Three years ago, Kersey Sturdivant and myself launched an ambitious crowdfunding project–the OpenCTD–with the plan to produce a low-cost, open-source CTD for thousands of dollars less than the commercial alternative. That campaign fizzled, bringing in barely 60% of our target goal. After taxes and fees, that amounted to about $3500 available to us to play around with. The OpenCTD wasn’t dead, but it was on life support.
We had a vision: to make to tools of oceanography accessible to the widest range of people, not just ocean researchers, but citizen scientists, boat-owners, fishermen, surfers, swimmers, any one who enjoyed the ocean and wanted to better understand their local waterways. The OpenCTD was ambitious, not only in its scope, but also in our ignorance of the knowledge required to achieve that goal. In the three years since, I moved to California (and then moved back East) to meet with some of the best underwater engineers in the open-source movement. We added Russell Neches, an experienced hardware hacker to our team. We partnered with OpenROV to learn from their vast experience. And I’ve spent the time re-skilling: learning to code, design and fabricate 3D printable materials, build electronic components from the ground up, and manage an open-source project.
Along the way, as many long time readers have noted, we’ve added some new tools to our repertoire: a 3D-printable Niskin bottle for water quality sampling and a tough-as-nails field computer for basic data entry. All of which we needed in order to develop the skills necessary to create the OpenCTD.
The first field-ready prototype of the OpenCTD took the icy plunge into Lake Superior this summer, aboard the R/V Blue Heron. It performed better than anyone expected. We often joke about how much effort goes into a single graph, but there is three years of blood, sweat, tears, and solder burns in this figure:
But that’s not all. As we slowly built and improved our devices, we realized that we had something much bigger than a low-cost oceanographic tool. During this time, e-mail poured in from around the world, underfunded researchers looking for ways to continue their long-term studies, citizen science groups wanting to add their own marine monitoring stations, fishermen who wanted to know what the water was like near their big catch, and many, many others. We weren’t just building a CTD, we were building a movement.
That movement is Oceanography for Everyone.
Today, after three years of growth and nearly half a year of direct development, we’re launching the Oceanography for Everyone community portal. Oceanography for Everyone will serve as a central hub for open-source marine science, marine conservation, and oceanography hardware projects, providing a place for all ocean stakeholders interested in sharing, contributing, or just building their own oceanographic hardware. All of these projects depend on community testing and improvement and we’re trying to make it as easy as possible for ocean stakeholders to contribute to ongoing monitoring of our oceans.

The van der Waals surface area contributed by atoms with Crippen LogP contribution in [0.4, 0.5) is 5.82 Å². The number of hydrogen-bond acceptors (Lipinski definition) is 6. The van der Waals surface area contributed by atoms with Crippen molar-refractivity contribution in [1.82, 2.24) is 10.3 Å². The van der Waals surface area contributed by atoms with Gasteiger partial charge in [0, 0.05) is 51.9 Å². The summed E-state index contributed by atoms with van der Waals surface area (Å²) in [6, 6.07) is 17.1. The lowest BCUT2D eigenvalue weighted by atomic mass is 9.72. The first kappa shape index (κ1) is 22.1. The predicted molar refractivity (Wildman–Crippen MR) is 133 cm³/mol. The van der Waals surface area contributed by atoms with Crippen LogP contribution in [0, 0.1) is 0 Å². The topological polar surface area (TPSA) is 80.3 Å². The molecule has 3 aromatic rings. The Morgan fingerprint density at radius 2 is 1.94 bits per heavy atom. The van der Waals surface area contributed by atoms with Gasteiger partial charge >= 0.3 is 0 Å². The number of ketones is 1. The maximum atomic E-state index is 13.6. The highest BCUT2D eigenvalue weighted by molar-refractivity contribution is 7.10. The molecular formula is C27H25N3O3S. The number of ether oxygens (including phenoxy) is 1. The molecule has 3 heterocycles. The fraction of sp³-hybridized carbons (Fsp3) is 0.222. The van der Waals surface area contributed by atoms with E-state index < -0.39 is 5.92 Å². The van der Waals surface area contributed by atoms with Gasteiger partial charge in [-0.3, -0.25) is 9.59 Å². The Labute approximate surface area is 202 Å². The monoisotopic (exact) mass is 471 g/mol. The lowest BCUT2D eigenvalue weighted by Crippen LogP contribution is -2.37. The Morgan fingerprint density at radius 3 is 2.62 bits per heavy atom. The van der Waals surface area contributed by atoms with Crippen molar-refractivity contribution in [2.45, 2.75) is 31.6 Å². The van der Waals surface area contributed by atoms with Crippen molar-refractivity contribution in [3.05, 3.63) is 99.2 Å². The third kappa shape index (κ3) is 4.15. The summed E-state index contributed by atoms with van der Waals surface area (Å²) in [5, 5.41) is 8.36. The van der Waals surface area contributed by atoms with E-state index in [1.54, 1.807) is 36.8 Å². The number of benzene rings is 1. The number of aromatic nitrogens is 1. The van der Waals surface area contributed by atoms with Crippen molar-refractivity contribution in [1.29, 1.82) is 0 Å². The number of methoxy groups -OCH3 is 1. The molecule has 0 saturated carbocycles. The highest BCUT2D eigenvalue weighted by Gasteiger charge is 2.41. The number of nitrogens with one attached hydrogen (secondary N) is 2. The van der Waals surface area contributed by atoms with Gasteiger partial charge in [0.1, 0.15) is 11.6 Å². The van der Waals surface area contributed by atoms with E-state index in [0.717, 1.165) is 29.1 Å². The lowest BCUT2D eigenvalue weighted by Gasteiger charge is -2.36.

The Oceanography for Everyone community portal leads to instructions, bills of material, and repositories for each project. These repositories include not just code, but 3D shape files, raw and processed data, and even expedition narratives from each field trial (including both digital and handwritten notes from every deployment). All of which is design to make every project as accessible as possible.
The three of us can’t do this all on our own. We need members of the broader ocean science and conservation community, as well as other ocean stakeholders, to contribute by building devices, testing them in the field, and finding their flaws. As the project evolves, we’ll also add the ability to log an access data.
What if you’re not an ocean scientist who also happen to be a hardware hacker? Oceanography for Everyone is still for you. Among our many projects is the Citizen Oceanographer’s Toolkit, a list of the essential gear that any excited ocean stakeholder should carry in order to better understand their local water ways (as well as sources to find low-cost options) and instructions on how to use them. We invite anyone with a passion for ocean science to contribute to this currently sparse, but growing guide. Adding your favorite affordable, handheld oceanographic tools is a great way to contribute to Oceanography for Everyone, learn how our repositories work, and join the community.
Oceanography for Everyone: Because the ocean belongs to all of us.